While I was training to become a family doctor, I learned the conventional wisdom about nicotine addiction. Physicians have long believed that people smoke primarily for pleasure and become psychologically dependent on that pleasure. Tolerance to the effects of nicotine prompts more frequent smoking; when the habit reaches a critical frequency—about five cigarettes per day—and nicotine is constantly present in the blood, physical dependence may begin, usually after thousands of cigarettes and years of smoking. Within hours of the last cigarette, the addicted smoker experiences the symptoms of nicotine withdrawal: restlessness, irritability, inability to concentrate, and so on. According to this understanding, those who smoke fewer than five cigarettes per day are not addicted.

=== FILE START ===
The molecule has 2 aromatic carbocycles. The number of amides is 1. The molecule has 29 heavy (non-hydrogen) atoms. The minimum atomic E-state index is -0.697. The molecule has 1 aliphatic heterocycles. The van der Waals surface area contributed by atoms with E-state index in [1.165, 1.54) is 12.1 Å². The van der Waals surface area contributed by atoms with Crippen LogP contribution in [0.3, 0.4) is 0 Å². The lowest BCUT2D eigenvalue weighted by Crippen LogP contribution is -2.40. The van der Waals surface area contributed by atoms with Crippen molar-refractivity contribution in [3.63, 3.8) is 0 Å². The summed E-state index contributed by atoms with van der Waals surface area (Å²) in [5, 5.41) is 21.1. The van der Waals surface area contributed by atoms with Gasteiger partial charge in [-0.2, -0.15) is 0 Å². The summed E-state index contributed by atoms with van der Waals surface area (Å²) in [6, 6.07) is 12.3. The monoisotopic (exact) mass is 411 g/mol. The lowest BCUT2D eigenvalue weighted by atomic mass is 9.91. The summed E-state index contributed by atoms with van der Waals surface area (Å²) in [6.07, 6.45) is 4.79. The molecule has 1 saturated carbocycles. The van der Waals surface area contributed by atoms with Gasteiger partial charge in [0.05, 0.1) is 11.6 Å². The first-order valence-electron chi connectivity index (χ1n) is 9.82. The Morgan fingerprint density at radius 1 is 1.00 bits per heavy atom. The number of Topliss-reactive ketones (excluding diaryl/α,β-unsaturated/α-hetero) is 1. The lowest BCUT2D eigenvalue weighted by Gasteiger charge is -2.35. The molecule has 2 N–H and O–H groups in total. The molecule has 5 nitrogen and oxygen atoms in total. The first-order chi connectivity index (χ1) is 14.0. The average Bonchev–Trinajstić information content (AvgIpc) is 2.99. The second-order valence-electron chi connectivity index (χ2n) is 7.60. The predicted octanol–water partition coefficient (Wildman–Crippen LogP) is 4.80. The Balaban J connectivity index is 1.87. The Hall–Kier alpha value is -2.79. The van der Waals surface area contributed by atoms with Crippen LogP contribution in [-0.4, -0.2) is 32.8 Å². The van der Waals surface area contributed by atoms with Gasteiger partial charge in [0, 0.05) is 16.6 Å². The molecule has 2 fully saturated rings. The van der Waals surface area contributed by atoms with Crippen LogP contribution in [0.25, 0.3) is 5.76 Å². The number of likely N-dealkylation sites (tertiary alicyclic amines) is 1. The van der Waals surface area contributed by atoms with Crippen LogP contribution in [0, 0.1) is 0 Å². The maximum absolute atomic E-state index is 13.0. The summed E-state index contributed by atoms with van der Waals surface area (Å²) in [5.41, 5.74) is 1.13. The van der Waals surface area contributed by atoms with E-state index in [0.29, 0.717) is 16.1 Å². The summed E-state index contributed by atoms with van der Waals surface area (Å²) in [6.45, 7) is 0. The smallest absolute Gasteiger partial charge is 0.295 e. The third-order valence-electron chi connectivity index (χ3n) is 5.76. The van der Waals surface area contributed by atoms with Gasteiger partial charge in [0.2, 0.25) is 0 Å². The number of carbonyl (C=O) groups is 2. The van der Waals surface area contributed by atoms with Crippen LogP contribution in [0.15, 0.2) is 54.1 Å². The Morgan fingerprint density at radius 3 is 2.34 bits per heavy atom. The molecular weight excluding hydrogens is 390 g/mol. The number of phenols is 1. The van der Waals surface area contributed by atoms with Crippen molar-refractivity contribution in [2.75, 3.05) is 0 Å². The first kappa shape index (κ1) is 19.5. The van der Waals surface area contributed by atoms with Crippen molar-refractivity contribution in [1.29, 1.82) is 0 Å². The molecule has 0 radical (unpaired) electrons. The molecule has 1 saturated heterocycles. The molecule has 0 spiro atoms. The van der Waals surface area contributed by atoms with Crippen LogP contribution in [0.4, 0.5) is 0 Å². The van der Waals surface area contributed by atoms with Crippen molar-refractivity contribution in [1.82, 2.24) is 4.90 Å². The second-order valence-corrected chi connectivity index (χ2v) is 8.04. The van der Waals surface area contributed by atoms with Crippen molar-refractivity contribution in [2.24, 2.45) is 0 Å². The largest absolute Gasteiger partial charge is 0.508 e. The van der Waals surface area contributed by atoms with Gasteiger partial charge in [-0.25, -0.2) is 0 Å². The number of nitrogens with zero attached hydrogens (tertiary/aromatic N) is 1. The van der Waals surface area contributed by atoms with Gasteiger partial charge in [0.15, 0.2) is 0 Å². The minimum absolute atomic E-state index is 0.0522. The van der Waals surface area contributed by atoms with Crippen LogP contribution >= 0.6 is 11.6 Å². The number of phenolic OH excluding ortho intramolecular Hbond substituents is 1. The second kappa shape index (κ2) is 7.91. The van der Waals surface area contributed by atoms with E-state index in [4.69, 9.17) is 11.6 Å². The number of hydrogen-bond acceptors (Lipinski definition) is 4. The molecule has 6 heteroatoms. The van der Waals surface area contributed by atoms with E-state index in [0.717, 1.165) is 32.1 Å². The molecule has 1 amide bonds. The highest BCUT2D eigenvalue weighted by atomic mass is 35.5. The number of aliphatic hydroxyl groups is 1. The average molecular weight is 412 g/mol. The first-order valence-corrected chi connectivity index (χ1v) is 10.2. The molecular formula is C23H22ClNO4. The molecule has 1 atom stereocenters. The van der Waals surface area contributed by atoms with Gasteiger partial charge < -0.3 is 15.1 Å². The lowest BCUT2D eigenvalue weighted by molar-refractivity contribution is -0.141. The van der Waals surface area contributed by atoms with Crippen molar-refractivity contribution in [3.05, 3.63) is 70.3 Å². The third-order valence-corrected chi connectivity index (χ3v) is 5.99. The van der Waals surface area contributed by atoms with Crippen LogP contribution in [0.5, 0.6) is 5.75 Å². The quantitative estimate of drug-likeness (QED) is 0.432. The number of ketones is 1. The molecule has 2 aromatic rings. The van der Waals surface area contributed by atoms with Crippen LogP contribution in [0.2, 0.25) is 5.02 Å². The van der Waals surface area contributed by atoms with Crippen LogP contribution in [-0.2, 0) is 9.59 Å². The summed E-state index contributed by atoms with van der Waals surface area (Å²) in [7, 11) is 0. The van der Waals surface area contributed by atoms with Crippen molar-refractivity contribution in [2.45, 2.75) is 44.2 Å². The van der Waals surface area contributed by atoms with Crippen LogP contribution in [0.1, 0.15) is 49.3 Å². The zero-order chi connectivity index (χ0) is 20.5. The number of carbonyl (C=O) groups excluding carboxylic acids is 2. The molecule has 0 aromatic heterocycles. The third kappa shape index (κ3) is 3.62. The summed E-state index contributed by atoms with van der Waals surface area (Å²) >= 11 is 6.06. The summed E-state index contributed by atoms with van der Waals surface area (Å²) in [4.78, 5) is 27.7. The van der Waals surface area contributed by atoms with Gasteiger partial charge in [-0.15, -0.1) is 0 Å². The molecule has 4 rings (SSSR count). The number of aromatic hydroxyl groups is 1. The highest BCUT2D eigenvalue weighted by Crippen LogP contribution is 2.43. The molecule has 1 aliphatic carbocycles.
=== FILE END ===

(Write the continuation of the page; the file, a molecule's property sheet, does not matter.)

I was armed with this knowledge when I encountered the proverbial patient who had not read the textbook. During a routine physical, an adolescent girl told me she was unable to quit smoking despite having started only two months before. I thought this patient must be an outlier, a rare exception to the rule that addiction takes years to develop. But my curiosity was piqued, so I went to the local high school to interview students about their smoking. There a 14-year-old girl told me that she had made two serious attempts to quit, failing both times. This was eye-opening because she had smoked only a few cigarettes a week for two months. When she described her withdrawal symptoms, her story sounded like the lament of one of my two-pack-a-day patients. The rapid onset of these symptoms in the absence of daily smoking contradicted most of what I thought I knew about nicotine addiction. And when I tracked that received wisdom back to its source, I found that everything I had learned was just a poor educated guess.